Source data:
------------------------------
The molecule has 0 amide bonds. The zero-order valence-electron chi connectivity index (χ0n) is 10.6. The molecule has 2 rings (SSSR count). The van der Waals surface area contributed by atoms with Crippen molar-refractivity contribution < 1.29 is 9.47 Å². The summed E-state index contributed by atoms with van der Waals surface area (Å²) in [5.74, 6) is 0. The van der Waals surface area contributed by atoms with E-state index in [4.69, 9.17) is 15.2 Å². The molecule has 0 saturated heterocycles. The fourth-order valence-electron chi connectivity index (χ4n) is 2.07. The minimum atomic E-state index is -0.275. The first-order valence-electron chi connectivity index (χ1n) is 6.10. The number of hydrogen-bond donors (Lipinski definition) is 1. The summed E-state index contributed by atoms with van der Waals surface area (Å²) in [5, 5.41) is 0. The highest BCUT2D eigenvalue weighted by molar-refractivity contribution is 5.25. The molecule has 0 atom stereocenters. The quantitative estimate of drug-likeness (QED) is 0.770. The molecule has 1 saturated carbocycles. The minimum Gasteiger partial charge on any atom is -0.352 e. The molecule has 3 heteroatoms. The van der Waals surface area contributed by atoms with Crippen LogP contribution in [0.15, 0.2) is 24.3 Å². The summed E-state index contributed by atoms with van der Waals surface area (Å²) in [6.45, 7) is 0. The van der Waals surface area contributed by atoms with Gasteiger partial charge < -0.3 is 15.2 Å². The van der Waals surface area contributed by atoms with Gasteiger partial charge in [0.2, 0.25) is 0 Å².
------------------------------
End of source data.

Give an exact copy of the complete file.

The molecule has 0 amide bonds. The zero-order valence-electron chi connectivity index (χ0n) is 10.6. The molecule has 2 rings (SSSR count). The van der Waals surface area contributed by atoms with Crippen molar-refractivity contribution < 1.29 is 9.47 Å². The summed E-state index contributed by atoms with van der Waals surface area (Å²) in [5.74, 6) is 0. The van der Waals surface area contributed by atoms with E-state index in [4.69, 9.17) is 15.2 Å². The molecule has 0 saturated heterocycles. The fourth-order valence-electron chi connectivity index (χ4n) is 2.07. The minimum atomic E-state index is -0.275. The first-order valence-electron chi connectivity index (χ1n) is 6.10. The number of hydrogen-bond donors (Lipinski definition) is 1. The summed E-state index contributed by atoms with van der Waals surface area (Å²) in [5, 5.41) is 0. The highest BCUT2D eigenvalue weighted by molar-refractivity contribution is 5.25. The molecule has 0 atom stereocenters. The quantitative estimate of drug-likeness (QED) is 0.770. The molecule has 1 saturated carbocycles. The minimum Gasteiger partial charge on any atom is -0.352 e. The molecule has 3 heteroatoms. The van der Waals surface area contributed by atoms with Crippen LogP contribution in [0.15, 0.2) is 24.3 Å². The summed E-state index contributed by atoms with van der Waals surface area (Å²) in [6.45, 7) is 0. The van der Waals surface area contributed by atoms with Gasteiger partial charge < -0.3 is 15.2 Å². The van der Waals surface area contributed by atoms with Gasteiger partial charge in [0.2, 0.25) is 0 Å².